The Slow Traveller book cover

Book review: ‘The Slow Traveller’ by Jo Tinsley

Image credit: Leaping Hare Press

A mindful approach to travel can add meaning to even the most purposeless-seeming journeys.

Some books are best read slowly – not perused or skipped through – with every page savoured, like a sip of a good vintage wine. In our age of supersonic speeds and unending rush, there is a growing tendency for slowness.

You may have heard of the Slow Food movement, founded in 1986 by Carlo Petrini from the Italian town of Bra, home of the world’s only University of Gastronomic Sciences. On BBC Radio 4’s Broadcasting House, you can listen to a weekly slot of the Slow Radio: rhythmic sounds of machinery, birds or animals. And Slow Travel, of course...

“The slower you travel – the further you get,” goes an old Russian proverb.

In 2013, Dan Kieran, one of my fellow ‘elves’ on the question-setting team for BBC quiz show 'QI', published ‘The Idle Traveller – The Art of Slow Travel’, the first book of its kind, calling, among other things, for gliding rather than flying, as well as for “embracing disasters”. That book was followed by Bradt’s 'Slow Travel' guides to some parts of Britain. Those were selling particularly well during the recent Covid-19 pandemic when everything in the UK had to slow down.

Although not a trailblazer, Jo Tinsley’s ‘The Slow Traveller – An Intentional Path to Mindful Adventures (Leaping Hare Press, £16.99, ISBN 9780711282322) differs distinctly from all previous ‘Slow’ publications. Resplendent with masterly photos and drawings, it comes through as not just a literary, but also a rich visual experience. The book is almost Taoist in its consistent focus on the mindfulness of travel, and on the traveller’s unbreakable connections not just with nature as such, but with any kind of environment – rural, alpine or urban – through which they happen to be – slowly! – moving.

Reading ‘The Slow Traveller’ made me think of wu-wei, a Taoist concept, often rendered in English as ‘no action’, but in fact denoting the movements that are effortless, smooth and non-intrusive. Like leaves falling off trees in autumn...

A couple of random quotes from the book: “What better way to slow down than to put yourself at the whim of the wind and tide?” And: “Human connections stay with us long after we have arrived back on home soil.”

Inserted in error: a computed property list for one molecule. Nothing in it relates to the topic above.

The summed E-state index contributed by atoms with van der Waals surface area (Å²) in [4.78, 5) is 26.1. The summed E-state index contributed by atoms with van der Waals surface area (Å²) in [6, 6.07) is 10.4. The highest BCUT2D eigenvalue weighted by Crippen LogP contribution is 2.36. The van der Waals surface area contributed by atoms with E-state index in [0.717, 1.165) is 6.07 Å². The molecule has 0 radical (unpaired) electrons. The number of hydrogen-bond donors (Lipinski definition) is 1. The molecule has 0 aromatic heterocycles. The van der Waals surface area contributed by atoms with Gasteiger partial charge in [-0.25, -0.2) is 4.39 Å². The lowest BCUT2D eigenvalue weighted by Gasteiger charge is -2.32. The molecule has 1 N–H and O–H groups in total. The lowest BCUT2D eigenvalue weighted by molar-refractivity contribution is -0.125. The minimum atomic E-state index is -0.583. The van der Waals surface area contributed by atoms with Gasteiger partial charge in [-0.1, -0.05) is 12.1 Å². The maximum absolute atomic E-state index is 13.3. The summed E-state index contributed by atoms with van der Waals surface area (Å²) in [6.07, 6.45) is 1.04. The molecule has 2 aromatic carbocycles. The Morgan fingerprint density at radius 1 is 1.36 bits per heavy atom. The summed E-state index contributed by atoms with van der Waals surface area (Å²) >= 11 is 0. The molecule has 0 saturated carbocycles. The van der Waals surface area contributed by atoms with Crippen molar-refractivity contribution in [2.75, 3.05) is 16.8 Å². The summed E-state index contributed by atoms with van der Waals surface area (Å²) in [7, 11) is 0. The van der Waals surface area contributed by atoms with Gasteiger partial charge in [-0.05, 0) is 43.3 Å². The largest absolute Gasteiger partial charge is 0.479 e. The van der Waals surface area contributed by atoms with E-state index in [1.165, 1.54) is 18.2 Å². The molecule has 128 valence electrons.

Some hardened E&T readers may have noticed already that the style of this particular book review differs from my normal style of writing: shorter paragraphs and sentences, plenty of parentheses and quotes, loose structure. That is because while writing it, I have – inadvertently – found a new literary genre: Slow Book Reviewing!

Starting in a fiord of the sparsely populated Iceland – one of the world’s ‘slowest’ countries (in my opinion) – the book takes us on an unhurried and seemingly purposeless – like all best journeys – global excursion, with neither a starting point, nor a final destination; the journey with plenty of departures and very few, if any, arrivals.

The following chapter titles and subtitles (in no particular order) speak for themselves: ‘On Spontaneity and Embracing the Unexpected’, ‘The Simple Joy of Sharing Food’, ‘On Mountain Solitude’, ‘The Beauty of Long-Distance Walking Trails’, ‘On Embracing the Journey’ and ‘Epic Rail Journeys’.

Apart from the recurring and charmingly illustrated tips on what equipment to pack for this or that type of slow journey (binoculars, camera, barbecue, one-pot stove etc), the chapter on rail journeys is the only one to focus on technology (no wonder: the main message of ‘The Slow Traveller’ is anti-technological in its essence). But even here, speaking about railways and different types of sleeper trains, Tinsley concentrates not on their technical characteristics, but on “a definite romance to long-distance train journeys” and on their relative environmental friendliness compared to flying.

I was deeply touched and fascinated by Tinsley’s explanation of the train travel’s perennial magnetism: “Choosing to travel slowly; to not be ‘the driver’, brings with it a certain loss of control; an acceptance of missed connections, delays and cancellations [‘embracing disasters’ as Dan Kieran put it – VV]... Rail travel allows us to shake off this perceived sense of control in a safe and comfortable manner. Once we allow that shift of mindset and roll with it, we open ourselves up to new experiences and encounters.”

That came as a long-belated revelation for myself – a life-long train buff.

Significantly, ‘The Slow Traveller’ does not limit its scope of adventure to remote and sparsely populated places.

The book’s last chapter, ‘On Drifting: Urban Landscapes’, talks about (and shows) the beauty and romanticism of some of the world’s largest cities, ready to offer solitude and ‘wildness’ to a mindful traveller. All you need is to slow down, open up your eyes and carefully listen to yourself, for both solitude and beauty come from within the traveller’s soul.

To quote my favourite romantic poet Henry Longfellow: “In vain we look, in vain uplift our eyes to heaven, if we are blind; we see only what we have the gift of seeing; what we bring, we find.”

“If you are afraid of loneliness, don’t travel,” writes Paul Theroux, the doyen of British and American travel writers, in his book ‘The Tao of Travel’, having paraphrased Anton Chekhov’s tongue-in-cheek pronouncement “If you are afraid of solitude, don’t marry”.

And although ‘The Slow Traveller’ strongly advocates solitary travel, asserting that “Just as silence heightens the senses, solitude sharpens your awareness”, I would dare to recommend this book as your indispensable travel companion, bound not only to heighten your senses, but to sharpen your awareness, too!

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